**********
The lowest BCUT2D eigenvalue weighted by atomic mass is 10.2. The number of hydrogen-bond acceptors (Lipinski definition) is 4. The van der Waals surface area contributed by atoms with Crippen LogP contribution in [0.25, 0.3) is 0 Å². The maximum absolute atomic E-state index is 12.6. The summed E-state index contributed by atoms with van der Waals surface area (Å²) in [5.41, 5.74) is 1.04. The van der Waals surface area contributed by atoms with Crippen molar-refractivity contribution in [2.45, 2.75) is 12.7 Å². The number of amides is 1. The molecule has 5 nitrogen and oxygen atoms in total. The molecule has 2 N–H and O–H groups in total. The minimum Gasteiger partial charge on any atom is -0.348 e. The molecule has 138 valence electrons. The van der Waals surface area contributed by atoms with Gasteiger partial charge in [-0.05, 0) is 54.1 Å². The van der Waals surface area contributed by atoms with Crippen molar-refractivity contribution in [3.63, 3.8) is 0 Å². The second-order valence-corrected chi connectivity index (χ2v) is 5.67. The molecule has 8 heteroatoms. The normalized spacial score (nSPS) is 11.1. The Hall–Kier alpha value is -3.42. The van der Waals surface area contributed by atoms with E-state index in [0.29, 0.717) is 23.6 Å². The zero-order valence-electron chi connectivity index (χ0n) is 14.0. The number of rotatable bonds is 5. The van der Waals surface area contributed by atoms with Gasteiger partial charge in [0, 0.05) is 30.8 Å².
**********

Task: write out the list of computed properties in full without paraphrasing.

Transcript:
The lowest BCUT2D eigenvalue weighted by atomic mass is 10.2. The number of hydrogen-bond acceptors (Lipinski definition) is 4. The van der Waals surface area contributed by atoms with Crippen LogP contribution in [0.25, 0.3) is 0 Å². The maximum absolute atomic E-state index is 12.6. The summed E-state index contributed by atoms with van der Waals surface area (Å²) in [5.41, 5.74) is 1.04. The van der Waals surface area contributed by atoms with Crippen molar-refractivity contribution in [2.45, 2.75) is 12.7 Å². The number of amides is 1. The molecule has 5 nitrogen and oxygen atoms in total. The molecule has 2 N–H and O–H groups in total. The minimum Gasteiger partial charge on any atom is -0.348 e. The molecule has 138 valence electrons. The van der Waals surface area contributed by atoms with Gasteiger partial charge in [-0.05, 0) is 54.1 Å². The van der Waals surface area contributed by atoms with Crippen molar-refractivity contribution in [3.63, 3.8) is 0 Å². The second-order valence-corrected chi connectivity index (χ2v) is 5.67. The molecule has 8 heteroatoms. The normalized spacial score (nSPS) is 11.1. The Hall–Kier alpha value is -3.42. The van der Waals surface area contributed by atoms with E-state index in [0.29, 0.717) is 23.6 Å². The zero-order valence-electron chi connectivity index (χ0n) is 14.0. The number of rotatable bonds is 5. The van der Waals surface area contributed by atoms with Gasteiger partial charge in [0, 0.05) is 30.8 Å².